Each species contains unique polysaccharides, which are the main compounds associated with therapeutic effects. Polysaccharides are inherently antioxidative, meaning they have a strong ability to reduce and remove oxidative damage within the body. Based on many years of clinical research, mycologists have determined that specific mushrooms have neuroprotective, antitumor, antiallergenic, hypoglycemic, hepatoprotective, anti-inflammatory, antioxidative, and antimicrobial properties. Even some of the world’s most potent and widely used antibiotics, like penicillin, came from a fungus. This is not entirely surprising since functionally, mushrooms clean up the earth by breaking down forest materials and replenishing the soil.
Important Medicinal Mushrooms
Shiitake (Lentinus edodes) is the second most popular mushroom but contains more than double the protein of ordinary mushrooms and is rich in phosphorus, iron, vitamins B, D, and C.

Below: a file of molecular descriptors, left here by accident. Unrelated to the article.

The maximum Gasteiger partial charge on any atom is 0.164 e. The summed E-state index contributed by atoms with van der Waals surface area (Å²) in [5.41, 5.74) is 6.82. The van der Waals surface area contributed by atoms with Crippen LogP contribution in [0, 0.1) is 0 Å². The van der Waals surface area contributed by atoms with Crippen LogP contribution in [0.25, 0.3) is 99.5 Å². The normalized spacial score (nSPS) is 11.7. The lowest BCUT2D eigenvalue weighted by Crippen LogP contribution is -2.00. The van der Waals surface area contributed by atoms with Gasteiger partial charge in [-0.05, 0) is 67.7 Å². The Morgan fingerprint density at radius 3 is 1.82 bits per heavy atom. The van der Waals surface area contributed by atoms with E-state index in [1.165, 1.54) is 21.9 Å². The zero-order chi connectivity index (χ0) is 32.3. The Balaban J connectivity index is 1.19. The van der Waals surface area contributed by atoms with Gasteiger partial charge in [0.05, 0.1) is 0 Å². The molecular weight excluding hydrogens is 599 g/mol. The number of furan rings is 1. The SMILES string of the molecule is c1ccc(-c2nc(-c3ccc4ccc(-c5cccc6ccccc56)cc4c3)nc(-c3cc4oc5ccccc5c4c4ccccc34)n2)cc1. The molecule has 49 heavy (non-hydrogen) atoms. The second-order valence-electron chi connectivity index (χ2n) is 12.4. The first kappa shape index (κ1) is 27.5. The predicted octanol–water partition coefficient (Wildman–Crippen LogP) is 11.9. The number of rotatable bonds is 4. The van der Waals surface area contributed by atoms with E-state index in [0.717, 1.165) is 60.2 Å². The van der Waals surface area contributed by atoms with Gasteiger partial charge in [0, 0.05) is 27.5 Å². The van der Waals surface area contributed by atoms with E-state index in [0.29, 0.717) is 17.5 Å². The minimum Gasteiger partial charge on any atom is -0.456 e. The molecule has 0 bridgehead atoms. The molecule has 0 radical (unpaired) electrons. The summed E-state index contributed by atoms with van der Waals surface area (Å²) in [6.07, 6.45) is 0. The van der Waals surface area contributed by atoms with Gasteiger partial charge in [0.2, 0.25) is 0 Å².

Oyster mushrooms (Pleurotus ostreatus) are very commonly consumed, taking up about 25% of the mushroom market. They are often found along the coasts of the U.S. on dead wood, although China produces 87% of the rather eco-friendly oyster mushroom market. With around 30 species of Pleurotus mushrooms, their color can vary from white, cream, gray, yellow, pink, or light brown with about 40 species. King trumpets (Pleurotus eryngii) are the less common hybridization of the genus but are growing in medicinal recognition. As a functional food due to the dense protein, fiber, vitamin, and nutrient content they are considered as an alternative to meat, fish, and vegetables. Beyond our own benefit, oyster mushrooms are strong enough to degrade diesel fuel within the soil, studies are underway to determine if this mushroom could benefit areas affected by oil spills.